If you haven’t watched “Black Panther” yet, you definitely should; it’s a must-watch in the Marvel series. The story mainly follows T’Challa’s attempts to safeguard vibranium, the metal that Wakanda runs on, as he undergoes various trials and tribulations. Like every other worthy hero, he eventually proves himself to be the leader Wakanda needs. With such an intriguing plot, the movie was immediately met with raving reviews and record-breaking box offices following its release. The film has now grossed over US $921 million worldwide, making it the ninth highest grossing film in the United States, and for good reasons.
The movie set and cultural background of the film differentiate “Black Panther” from other Marvel hero movies. Directed by Ryan Coogler, the movie integrates rich details about African rituals, making the film more culturally authentic. Coogler aimed to intertwine advanced technology and African customs, two concepts that often seem irreconcilable. The costumes of the film are notable examples of his aim; for instance, the Dora Milaje (Wakanda’s special force) wear clothes resembling Maasai clothes. Hannah Beachler, the production designer of the movie, further incorporated details of local culture and modern technology in the scenery of the film to accentuate the cultural background of the film. Along with an almost all-African cast, such consideration for African culture truly brings a fresh perspective to the mood and environment of “Black Panther”. This design, paired with Marvel’s state-of-the-art computer graphics (CG) and cinematography, allows “Black Panther” to meet its expectations and beyond.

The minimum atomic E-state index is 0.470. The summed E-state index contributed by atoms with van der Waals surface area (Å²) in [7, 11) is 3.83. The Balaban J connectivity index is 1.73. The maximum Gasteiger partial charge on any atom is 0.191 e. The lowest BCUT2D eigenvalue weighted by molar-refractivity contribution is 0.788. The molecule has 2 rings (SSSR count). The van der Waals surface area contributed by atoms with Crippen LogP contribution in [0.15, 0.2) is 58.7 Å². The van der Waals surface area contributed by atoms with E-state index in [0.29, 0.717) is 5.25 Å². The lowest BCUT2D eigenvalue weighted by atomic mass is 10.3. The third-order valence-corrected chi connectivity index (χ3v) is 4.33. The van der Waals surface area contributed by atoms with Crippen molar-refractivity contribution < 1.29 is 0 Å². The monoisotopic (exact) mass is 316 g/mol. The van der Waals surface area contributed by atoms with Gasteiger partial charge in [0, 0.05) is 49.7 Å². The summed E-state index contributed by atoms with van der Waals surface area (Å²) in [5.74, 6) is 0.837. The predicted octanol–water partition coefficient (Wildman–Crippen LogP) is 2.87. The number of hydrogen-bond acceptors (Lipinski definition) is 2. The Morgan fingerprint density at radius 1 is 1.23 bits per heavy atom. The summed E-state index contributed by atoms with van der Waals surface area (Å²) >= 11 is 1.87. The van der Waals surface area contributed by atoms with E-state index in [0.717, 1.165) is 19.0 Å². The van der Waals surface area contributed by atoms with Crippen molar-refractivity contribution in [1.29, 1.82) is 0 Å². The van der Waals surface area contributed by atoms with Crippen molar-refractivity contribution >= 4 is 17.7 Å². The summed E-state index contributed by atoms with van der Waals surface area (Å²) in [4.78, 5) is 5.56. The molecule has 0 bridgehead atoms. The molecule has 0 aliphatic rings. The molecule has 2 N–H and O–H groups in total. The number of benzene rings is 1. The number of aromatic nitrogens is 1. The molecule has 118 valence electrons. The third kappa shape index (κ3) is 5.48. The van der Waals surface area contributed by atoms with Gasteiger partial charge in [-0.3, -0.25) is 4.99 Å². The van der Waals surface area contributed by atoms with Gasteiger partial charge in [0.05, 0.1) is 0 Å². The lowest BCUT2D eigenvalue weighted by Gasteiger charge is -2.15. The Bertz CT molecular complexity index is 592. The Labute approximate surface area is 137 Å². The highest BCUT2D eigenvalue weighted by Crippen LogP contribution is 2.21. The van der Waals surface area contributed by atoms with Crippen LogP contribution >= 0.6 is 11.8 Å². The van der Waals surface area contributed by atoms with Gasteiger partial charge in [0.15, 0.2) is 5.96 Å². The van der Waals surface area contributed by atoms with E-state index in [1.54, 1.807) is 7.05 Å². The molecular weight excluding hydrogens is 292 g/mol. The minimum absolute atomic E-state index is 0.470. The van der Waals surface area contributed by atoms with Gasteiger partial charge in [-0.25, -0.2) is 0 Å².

The screenplay is very cleverly written as well. For the first time in the MCU, “Black Panther” discusses mature themes. These themes are conveyed primarily through T’Challa’s growth. At first, T’Challa’s lack of strength is evident, making him more humane and relatable. As the story progresses, the character experiences epiphanies that force him to question his upbringing and reconsider whether the current traditions of Wakanda are truly what the world and his people need. Through such inner turmoil and challenges, T’Challa eventually grows both as a Black Panther and a wise Wakandan king. T’Challa’s character growth highlights themes such as correcting past wrongs and helping countries at the cost of potential war, making the movie more compelling.
There are, however, some features in the movie that people may dislike. One of my own personal peeves was the lack of futuristic fighting that I expected from a Marvel movie. As an avid Marvel fan, I expected the movie to contain jaw-dropping superhuman acts, such as the ones in “Iron Man” and “The Avengers.” However, “Black Panther” mostly features traditional fights, in which two people duel with a spear and a shield for the title of “Black Panther”. Though the scenes feature excellent camerawork and design, they fail to reach the high expectations that I hold for a superhero fight; it lacks the “oomph” that other characters in the MCU deliver in their respective films. Such a shortcoming, however, is understandable given the fact that the film deals with more adult themes than the other Marvel movies do; perhaps a more sophisticated and realistic type of combat in which T’Challa can’t easily crush his opponent is required to powerfully deliver these mature themes to the audience.
All in all, “Black Panther” is an excellent film. Staying true to its African roots, the movie elegantly tells its story of a young T’Challa finding true maturity and becoming a wise Wakandan king. When compounded with all of the well-thought design choices that Coogler made and Marvel’s signature CG, it’s easy to understand why the film has gained so much popularity.